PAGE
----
SB 185 dovetails with Gov. Jerry Brown’s budget provision stopping automatic driver’s license suspensions for failure to pay a ticket
SACRAMENTO – Legislation by Sen. Bob Hertzberg, D-Van Nuys, requiring courts to offer traffic ticket violators payment plans and to reduce fine amounts to a level they can afford today passed the Assembly Transportation Committee.
SB 185 states that your economic status shouldn’t determine your access to justice and ability to make amends. The legislation also prevents the automatic suspension of driver’s licenses for people who are unable to pay fines or fees for minor traffic tickets and directs courts to restore licenses for anyone already with a suspended license due to nonpayment who begins a payment plan.
The Assembly Transportation Committee approved the bill on a 9-4 vote. The legislation goes next to the Assembly Public Safety Committee, which is scheduled to consider it on Tuesday.
“Large fines for minor traffic infractions force many people to go into debt and lose their driver’s licenses, and that can result in them losing their jobs. That’s a punishment that doesn’t fit the offense,” Hertzberg said. “This legislation restores basic fairness and common sense to fines and fees for minor traffic offenses.”
A provision in the 2017-18 state budget, which took effect on July 1, stops the automatic suspension of driver’s licenses for people who are unable to pay their traffic tickets. In his budget proposal, Gov. Jerry Brown said there didn’t appear to be a strong connection between driver’s license suspensions and traffic fine collections. Furthermore, he said, the suspensions undercut a person’s ability to get to work or take their kids to school.
Across the country, rising court fines, fees and penalties for minor offenses have proved especially burdensome to the poor and working poor, who can end up losing their driver’s licenses , jobs and freedom – sometimes going to jail – simply because they could not pay a traffic fine or failed to appear for a court hearing. A New Jersey study found that 42 percent of people whose driver’s licenses were suspended lost their jobs as a result of the suspension.
According to a report issued last year by the U.S. Federal Reserve, 46 percent of Americans don’t have $400 to pay for an emergency expense and would have to sell something or borrow money to cover the cost. Traffic tickets often cost hundreds of dollars and can exceed $400, depending on the offense.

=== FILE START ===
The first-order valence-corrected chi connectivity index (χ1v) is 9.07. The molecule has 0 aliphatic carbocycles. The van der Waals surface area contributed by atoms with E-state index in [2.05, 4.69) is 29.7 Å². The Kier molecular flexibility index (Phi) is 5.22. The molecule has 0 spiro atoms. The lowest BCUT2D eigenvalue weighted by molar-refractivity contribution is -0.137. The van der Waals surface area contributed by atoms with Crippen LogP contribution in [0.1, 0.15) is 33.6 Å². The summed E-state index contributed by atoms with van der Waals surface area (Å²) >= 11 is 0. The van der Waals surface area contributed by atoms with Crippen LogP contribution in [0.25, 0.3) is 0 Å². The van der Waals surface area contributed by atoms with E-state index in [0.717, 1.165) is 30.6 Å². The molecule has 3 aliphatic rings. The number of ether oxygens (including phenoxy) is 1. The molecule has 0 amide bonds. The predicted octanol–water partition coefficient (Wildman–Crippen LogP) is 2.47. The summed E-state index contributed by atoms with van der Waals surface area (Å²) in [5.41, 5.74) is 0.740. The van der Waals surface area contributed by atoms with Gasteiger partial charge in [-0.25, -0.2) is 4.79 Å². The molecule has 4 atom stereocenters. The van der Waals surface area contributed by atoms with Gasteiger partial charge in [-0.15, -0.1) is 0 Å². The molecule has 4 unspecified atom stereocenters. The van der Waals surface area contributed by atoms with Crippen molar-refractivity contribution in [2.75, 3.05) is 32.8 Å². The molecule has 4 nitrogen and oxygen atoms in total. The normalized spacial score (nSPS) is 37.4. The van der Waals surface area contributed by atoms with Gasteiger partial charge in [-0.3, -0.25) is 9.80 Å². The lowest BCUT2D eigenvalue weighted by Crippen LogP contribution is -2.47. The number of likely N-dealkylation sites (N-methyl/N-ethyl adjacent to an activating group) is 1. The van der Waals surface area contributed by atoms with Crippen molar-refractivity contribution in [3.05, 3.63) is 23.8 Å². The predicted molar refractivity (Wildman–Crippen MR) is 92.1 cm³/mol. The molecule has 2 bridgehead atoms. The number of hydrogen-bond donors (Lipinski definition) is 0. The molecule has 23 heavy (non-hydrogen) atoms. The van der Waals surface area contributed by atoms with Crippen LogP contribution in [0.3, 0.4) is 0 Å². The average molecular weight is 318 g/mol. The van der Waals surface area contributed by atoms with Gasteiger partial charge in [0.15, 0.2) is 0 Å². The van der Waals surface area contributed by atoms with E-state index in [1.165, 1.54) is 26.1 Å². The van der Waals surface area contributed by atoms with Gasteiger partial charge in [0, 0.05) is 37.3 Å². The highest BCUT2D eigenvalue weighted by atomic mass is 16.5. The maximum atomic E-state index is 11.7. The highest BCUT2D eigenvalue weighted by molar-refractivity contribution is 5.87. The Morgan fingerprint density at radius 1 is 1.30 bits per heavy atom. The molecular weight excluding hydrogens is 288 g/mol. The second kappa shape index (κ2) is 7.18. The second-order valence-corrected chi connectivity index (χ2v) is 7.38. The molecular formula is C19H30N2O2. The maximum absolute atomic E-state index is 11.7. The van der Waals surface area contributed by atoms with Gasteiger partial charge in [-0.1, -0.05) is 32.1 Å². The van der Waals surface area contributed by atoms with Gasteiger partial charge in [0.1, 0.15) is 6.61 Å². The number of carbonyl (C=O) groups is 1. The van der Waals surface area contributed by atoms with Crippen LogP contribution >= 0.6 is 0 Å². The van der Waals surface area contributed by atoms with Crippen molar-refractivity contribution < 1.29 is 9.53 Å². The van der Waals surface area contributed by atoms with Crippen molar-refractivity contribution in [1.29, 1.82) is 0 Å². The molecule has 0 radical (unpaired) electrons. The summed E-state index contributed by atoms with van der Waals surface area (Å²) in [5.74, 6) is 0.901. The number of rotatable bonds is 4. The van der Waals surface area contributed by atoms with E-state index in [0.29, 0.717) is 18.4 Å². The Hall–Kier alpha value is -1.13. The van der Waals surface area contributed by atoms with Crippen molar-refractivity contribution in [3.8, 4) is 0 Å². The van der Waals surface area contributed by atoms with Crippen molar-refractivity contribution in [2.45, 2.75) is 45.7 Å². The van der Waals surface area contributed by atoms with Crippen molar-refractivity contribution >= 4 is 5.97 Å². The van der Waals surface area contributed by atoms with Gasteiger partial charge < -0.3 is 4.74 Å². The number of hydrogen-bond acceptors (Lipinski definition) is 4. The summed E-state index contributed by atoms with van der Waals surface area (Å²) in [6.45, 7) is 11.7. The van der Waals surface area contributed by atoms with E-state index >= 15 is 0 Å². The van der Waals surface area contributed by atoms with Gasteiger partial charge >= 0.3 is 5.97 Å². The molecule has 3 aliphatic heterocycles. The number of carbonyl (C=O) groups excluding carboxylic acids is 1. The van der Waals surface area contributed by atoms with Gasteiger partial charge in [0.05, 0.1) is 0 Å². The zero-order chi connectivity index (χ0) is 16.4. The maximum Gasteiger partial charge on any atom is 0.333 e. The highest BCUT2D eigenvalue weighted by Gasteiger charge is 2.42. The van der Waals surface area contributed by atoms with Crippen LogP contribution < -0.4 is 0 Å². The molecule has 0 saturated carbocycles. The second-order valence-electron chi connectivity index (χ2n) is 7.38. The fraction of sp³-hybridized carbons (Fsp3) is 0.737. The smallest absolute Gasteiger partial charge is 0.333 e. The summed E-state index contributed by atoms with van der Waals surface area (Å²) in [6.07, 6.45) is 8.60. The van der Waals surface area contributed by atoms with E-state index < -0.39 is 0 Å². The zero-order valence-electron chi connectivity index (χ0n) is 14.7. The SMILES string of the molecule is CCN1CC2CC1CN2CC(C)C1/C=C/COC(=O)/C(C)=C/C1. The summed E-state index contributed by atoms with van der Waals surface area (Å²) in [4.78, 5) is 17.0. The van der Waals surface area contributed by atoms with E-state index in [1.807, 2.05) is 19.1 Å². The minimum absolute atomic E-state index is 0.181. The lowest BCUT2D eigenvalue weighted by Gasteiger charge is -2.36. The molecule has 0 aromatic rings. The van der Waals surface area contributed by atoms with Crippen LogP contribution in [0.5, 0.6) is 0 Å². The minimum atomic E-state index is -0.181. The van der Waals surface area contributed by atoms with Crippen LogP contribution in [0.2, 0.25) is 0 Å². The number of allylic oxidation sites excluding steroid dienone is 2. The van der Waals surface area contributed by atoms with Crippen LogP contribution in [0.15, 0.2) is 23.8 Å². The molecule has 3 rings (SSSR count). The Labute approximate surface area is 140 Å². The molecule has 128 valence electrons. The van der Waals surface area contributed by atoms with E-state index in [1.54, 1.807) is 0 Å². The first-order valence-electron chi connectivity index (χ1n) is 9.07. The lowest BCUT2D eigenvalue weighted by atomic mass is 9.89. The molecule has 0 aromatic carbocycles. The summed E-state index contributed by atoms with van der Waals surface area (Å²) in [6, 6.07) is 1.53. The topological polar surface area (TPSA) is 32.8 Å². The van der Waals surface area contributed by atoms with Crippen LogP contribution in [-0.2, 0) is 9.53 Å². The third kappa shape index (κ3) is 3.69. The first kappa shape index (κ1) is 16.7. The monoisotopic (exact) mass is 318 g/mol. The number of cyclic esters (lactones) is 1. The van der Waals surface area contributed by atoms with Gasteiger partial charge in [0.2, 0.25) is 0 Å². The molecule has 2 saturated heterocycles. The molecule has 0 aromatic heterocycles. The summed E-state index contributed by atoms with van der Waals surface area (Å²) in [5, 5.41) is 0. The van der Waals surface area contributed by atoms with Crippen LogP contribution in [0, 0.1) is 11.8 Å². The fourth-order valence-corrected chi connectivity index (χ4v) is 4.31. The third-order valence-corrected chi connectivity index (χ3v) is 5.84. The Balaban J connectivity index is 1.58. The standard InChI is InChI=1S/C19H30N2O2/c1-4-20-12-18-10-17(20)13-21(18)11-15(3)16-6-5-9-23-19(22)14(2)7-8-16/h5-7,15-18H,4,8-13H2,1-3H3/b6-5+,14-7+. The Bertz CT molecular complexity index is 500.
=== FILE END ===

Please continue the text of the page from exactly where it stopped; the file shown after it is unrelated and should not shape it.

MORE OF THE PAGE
The state’s traffic fines and fees are among the highest in the nation and create hardships for many middle-class Californians, according a report issued in May by the Lawyers’ Committee for Civil Rights of the San Francisco Bay Area. In particular, the high fines disproportionately impact people of color, the report said.
SB 185 is sponsored by a coalition of social justice groups that includes the Western Center on Law and Poverty, American Civil Liberties Union of California and East Bay Community Law Center.
“SB 185 is still vitally important to California drivers,” said Mike Herald, legislative advocate for the Western Center on Law and Poverty. “Though the state budget ended license suspension for being too poor to pay tickets, we still need to make the payment plans affordable for all Californians and reduce the cost of the tickets on the poorest so that traffic court debt doesn’t cause people to miss rent payments, put food on the table for kids and keep the lights on so they can study.”
The measure is part of Hertzberg’s ongoing efforts to restore common sense to California’s criminal justice system and roll back unfair and overly harsh penalties that hammer those of modest means.
In December, Bob Hertzberg introduced SB 10, The California Money Bail Reform Act of 2017, which aims to replace a pretrial process that often forces people with limited income to remain in jail until a court can determine their innocence or guilt but allows the wealthy to go free.
Like a driver’s license suspension, a few days in jail can cost many people their jobs and send their lives into downward spirals before a court has even determined whether they are innocent or guilty of charges filed against them.
In 2015, Hertzberg authored SB 405, which, along with Brown’s related budget proposal, established a traffic amnesty program for fees and fines incurred prior to 2013. The traffic amnesty program allowed people to talk to a judge if they wanted to before paying fines, restored driver’s licenses to those with a payment plan and reduced exorbitant fee debts by taking a person’s income into account in setting the fine amount.
Over the course of that program, more than 205,000 Californians received amnesty fine and fee reductions and more than 192,000 had their suspended driver’s licenses reinstated, according to the California Judicial Council.
In 2016, Hertzberg went on to author SB 881, which required courts to respond to traffic amnesty claims within 90 days of the claims being filed, and SB 882, which prohibits youths from being charged with a criminal violation for transit fare evasion and instead treats the offense through an administrative process.